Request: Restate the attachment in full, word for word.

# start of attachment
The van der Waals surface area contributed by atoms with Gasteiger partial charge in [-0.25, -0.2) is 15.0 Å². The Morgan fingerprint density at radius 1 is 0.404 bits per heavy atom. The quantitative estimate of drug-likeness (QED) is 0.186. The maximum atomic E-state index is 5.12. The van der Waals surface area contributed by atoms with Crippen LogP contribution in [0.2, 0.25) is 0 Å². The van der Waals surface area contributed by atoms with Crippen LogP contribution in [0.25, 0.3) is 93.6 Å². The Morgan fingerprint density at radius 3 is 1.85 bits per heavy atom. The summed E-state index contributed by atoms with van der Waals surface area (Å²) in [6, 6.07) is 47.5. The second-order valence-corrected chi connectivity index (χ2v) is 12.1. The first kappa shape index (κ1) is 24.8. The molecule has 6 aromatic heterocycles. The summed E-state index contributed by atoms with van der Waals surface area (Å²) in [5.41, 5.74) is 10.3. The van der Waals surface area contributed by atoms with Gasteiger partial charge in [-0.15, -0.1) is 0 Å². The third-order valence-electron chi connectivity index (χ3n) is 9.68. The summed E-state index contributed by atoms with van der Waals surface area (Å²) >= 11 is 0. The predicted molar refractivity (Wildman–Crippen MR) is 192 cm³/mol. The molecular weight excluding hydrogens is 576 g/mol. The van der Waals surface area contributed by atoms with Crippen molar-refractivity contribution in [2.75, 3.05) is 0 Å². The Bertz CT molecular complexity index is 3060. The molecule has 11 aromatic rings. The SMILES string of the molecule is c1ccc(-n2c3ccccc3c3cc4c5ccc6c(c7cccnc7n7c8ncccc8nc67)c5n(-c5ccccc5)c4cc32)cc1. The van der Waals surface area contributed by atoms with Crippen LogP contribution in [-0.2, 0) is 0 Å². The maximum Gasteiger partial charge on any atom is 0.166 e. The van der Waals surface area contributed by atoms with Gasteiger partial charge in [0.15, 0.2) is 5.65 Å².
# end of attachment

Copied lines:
The van der Waals surface area contributed by atoms with Gasteiger partial charge in [-0.25, -0.2) is 15.0 Å². The Morgan fingerprint density at radius 1 is 0.404 bits per heavy atom. The quantitative estimate of drug-likeness (QED) is 0.186. The maximum atomic E-state index is 5.12. The van der Waals surface area contributed by atoms with Crippen LogP contribution in [0.2, 0.25) is 0 Å². The van der Waals surface area contributed by atoms with Crippen LogP contribution in [0.25, 0.3) is 93.6 Å². The Morgan fingerprint density at radius 3 is 1.85 bits per heavy atom. The summed E-state index contributed by atoms with van der Waals surface area (Å²) in [6, 6.07) is 47.5. The second-order valence-corrected chi connectivity index (χ2v) is 12.1. The first kappa shape index (κ1) is 24.8. The molecule has 6 aromatic heterocycles. The summed E-state index contributed by atoms with van der Waals surface area (Å²) in [5.41, 5.74) is 10.3. The van der Waals surface area contributed by atoms with Gasteiger partial charge in [-0.15, -0.1) is 0 Å². The third-order valence-electron chi connectivity index (χ3n) is 9.68. The summed E-state index contributed by atoms with van der Waals surface area (Å²) >= 11 is 0. The predicted molar refractivity (Wildman–Crippen MR) is 192 cm³/mol. The molecular weight excluding hydrogens is 576 g/mol. The van der Waals surface area contributed by atoms with Crippen molar-refractivity contribution in [2.75, 3.05) is 0 Å². The Bertz CT molecular complexity index is 3060. The molecule has 11 aromatic rings. The SMILES string of the molecule is c1ccc(-n2c3ccccc3c3cc4c5ccc6c(c7cccnc7n7c8ncccc8nc67)c5n(-c5ccccc5)c4cc32)cc1. The van der Waals surface area contributed by atoms with Crippen LogP contribution in [-0.2, 0) is 0 Å². The maximum Gasteiger partial charge on any atom is 0.166 e. The van der Waals surface area contributed by atoms with Gasteiger partial charge in [0.15, 0.2) is 5.65 Å².